Environmentally compatible synthesis of adipic acid from d -glucose.
This work demonstrates the feasibility of applying metabolic engineering for generating E. coli strains for the production of catechol from glucose via anthranilate. These results are a starting point to further optimize environmentally-compatible production capacity for catechol and derived compounds.
Environmentally compatible synthesis of ..
Important differences exist concerning strain characteristics and catechol production efficiency when comparing synthesis routes starting from either DHS or anthranilate. When considering the catechol synthesis route starting from DHS, the maximum theoretical yield from glucose is 0.686 gCat/gGlc, Five enzyme catalyzed steps are required to transform DHS to anthranilate. In one of these steps, PEP is consumed for the synthesis of intermediate 5-enolpyruvylshikimate-3-phosphate. Considering this extra carbon atoms requirement, the maximum theoretical yield from glucose for catechol synthesis from anthranilate corresponds to 0.376 gCat/gGlc. On the other hand, the inactivation of gene aroE encoding SHIK dehydrogenase to cause DHS accumulation results in a deficiency to synthesize the aromatic amino acids and vitamins . This multiple auxotrophy is a potential problem when employing a minimal medium in a production process. However, this deficiency can be circumvented by supplementing the culture medium with the required aromatic compounds or the intermediate shikimate. In contrast, inactivation of trpD causes a tryptophan auxotrophy, therefore, this amino acid must be supplemented when culturing in minimal medium. Considering these important differences, it remains to be determined which of the two catechol-production routes, based on DHS or anthranilate as starting precursors, is more cost-effective under industrial production conditions.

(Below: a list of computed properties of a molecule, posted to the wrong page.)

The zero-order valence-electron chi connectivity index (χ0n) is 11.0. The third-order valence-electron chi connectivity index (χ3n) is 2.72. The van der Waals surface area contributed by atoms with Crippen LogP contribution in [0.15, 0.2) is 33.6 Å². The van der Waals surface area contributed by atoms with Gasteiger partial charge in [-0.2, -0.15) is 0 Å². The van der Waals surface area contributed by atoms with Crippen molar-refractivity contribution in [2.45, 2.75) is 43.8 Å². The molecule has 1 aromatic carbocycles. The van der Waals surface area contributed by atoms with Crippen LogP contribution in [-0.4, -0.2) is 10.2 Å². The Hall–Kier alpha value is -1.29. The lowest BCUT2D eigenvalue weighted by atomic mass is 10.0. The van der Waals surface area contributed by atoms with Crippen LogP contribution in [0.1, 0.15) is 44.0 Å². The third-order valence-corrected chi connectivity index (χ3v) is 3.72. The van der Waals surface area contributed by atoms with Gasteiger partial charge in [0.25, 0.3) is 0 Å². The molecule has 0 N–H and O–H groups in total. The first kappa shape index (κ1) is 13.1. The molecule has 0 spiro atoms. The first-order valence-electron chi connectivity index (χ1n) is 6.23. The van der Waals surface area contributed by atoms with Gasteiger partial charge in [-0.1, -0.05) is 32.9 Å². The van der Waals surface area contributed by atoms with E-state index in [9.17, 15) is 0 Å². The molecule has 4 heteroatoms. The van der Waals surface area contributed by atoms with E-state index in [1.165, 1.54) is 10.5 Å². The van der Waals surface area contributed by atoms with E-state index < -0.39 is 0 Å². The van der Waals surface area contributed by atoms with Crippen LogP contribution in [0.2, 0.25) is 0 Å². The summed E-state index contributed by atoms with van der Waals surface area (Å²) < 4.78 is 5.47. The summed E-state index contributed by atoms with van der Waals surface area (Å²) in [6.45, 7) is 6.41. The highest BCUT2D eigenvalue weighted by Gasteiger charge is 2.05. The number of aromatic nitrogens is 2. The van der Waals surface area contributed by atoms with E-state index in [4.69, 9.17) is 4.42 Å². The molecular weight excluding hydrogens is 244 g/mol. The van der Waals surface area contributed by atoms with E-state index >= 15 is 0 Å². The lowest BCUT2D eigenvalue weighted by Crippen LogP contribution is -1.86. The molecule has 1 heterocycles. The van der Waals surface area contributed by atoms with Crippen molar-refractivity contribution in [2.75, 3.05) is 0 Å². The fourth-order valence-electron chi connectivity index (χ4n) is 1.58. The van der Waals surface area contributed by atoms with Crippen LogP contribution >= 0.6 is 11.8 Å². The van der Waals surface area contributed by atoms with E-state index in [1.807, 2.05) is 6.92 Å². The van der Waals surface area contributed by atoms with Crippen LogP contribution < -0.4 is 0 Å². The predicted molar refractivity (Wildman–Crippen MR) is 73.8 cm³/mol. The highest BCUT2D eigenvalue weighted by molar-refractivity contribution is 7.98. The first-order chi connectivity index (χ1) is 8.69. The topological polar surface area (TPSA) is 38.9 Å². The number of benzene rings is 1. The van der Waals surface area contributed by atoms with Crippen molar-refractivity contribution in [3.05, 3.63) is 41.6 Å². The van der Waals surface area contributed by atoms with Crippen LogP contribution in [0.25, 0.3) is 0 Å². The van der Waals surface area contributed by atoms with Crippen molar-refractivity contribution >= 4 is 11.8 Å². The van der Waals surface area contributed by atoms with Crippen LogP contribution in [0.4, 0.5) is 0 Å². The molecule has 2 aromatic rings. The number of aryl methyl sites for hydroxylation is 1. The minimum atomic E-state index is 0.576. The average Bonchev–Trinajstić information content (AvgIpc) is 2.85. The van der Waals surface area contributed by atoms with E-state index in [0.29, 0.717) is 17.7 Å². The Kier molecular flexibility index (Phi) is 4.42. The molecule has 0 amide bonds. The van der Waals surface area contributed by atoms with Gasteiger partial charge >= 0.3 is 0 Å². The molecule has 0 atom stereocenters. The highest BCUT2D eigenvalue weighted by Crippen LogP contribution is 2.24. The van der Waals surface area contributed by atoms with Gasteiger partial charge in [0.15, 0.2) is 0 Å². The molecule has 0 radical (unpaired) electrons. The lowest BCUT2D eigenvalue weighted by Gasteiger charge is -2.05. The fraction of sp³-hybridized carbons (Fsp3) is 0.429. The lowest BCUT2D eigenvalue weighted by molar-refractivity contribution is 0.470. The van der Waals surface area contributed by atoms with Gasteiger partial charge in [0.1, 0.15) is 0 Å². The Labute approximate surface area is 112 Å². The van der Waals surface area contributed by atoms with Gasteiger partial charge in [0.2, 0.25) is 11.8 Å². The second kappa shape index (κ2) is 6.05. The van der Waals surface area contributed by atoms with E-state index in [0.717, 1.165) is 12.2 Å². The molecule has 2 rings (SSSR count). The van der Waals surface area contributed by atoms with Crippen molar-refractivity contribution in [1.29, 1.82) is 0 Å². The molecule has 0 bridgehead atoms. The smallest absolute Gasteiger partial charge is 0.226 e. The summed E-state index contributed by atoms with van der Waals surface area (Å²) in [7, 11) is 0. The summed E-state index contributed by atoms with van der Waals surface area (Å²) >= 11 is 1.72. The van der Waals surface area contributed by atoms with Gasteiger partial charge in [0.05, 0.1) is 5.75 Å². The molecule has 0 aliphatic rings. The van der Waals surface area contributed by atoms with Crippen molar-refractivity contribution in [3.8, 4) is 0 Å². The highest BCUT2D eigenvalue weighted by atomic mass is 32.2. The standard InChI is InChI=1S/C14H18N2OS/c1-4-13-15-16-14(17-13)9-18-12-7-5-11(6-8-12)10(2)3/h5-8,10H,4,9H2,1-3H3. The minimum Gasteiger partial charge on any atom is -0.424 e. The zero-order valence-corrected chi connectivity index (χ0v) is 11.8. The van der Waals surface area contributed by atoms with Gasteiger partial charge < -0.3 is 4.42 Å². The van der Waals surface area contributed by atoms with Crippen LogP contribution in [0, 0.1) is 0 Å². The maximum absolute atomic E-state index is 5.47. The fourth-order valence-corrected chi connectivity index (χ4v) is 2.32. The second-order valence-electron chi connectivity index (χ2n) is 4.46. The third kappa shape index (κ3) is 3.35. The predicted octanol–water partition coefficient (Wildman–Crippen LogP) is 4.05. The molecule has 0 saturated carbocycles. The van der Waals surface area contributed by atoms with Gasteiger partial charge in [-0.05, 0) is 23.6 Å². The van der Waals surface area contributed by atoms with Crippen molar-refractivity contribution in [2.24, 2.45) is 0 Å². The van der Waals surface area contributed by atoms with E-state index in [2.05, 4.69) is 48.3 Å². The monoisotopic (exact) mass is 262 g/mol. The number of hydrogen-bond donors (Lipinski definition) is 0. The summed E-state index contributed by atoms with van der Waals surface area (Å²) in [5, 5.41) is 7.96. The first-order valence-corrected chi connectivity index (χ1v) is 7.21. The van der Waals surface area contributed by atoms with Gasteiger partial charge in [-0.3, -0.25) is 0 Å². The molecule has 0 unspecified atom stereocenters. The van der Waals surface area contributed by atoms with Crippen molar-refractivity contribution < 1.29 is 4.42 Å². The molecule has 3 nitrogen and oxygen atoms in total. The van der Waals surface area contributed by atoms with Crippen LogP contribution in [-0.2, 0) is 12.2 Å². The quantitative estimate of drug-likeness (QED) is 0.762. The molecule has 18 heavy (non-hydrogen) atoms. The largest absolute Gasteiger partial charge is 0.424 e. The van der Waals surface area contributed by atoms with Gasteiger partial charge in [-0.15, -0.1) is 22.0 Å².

Catechols are important intermediates for the synthesis of pharmaceuticals, agrochemicals, flavors, polymerization inhibitors, and antioxidants (, ). Currently, catechol is produced primarily by the oxidation of phenol and m-diisopropylbenzene or by coal-tar distillation (). However, the industrial routes to catechols, e.g., the use of elevated metal, temperature, pressure, and solvent conditions, are environmentally unsafe (, ). These chemical routes are often lengthy, energy-intensive, multistep reactions that require expensive starting materials and are plagued with isomerization and rearrangement problems (, ); hence, microbial production of catechols is attractive. Previously, catechol has been produced by transforming -glucose with a genetically modified Escherichia coli AB2834/pKD136/pKD9.069A strain expressing 3-dehydroshikimic acid dehydratase and protocatechuic acid decarboxylase (, ) and by benzene oxidation with Pseudomonas putida 6-12 expressing toluene/benzene dioxygenase while lacking catechol 1,2-oxygenase and catechol 2,3-oxygenase ().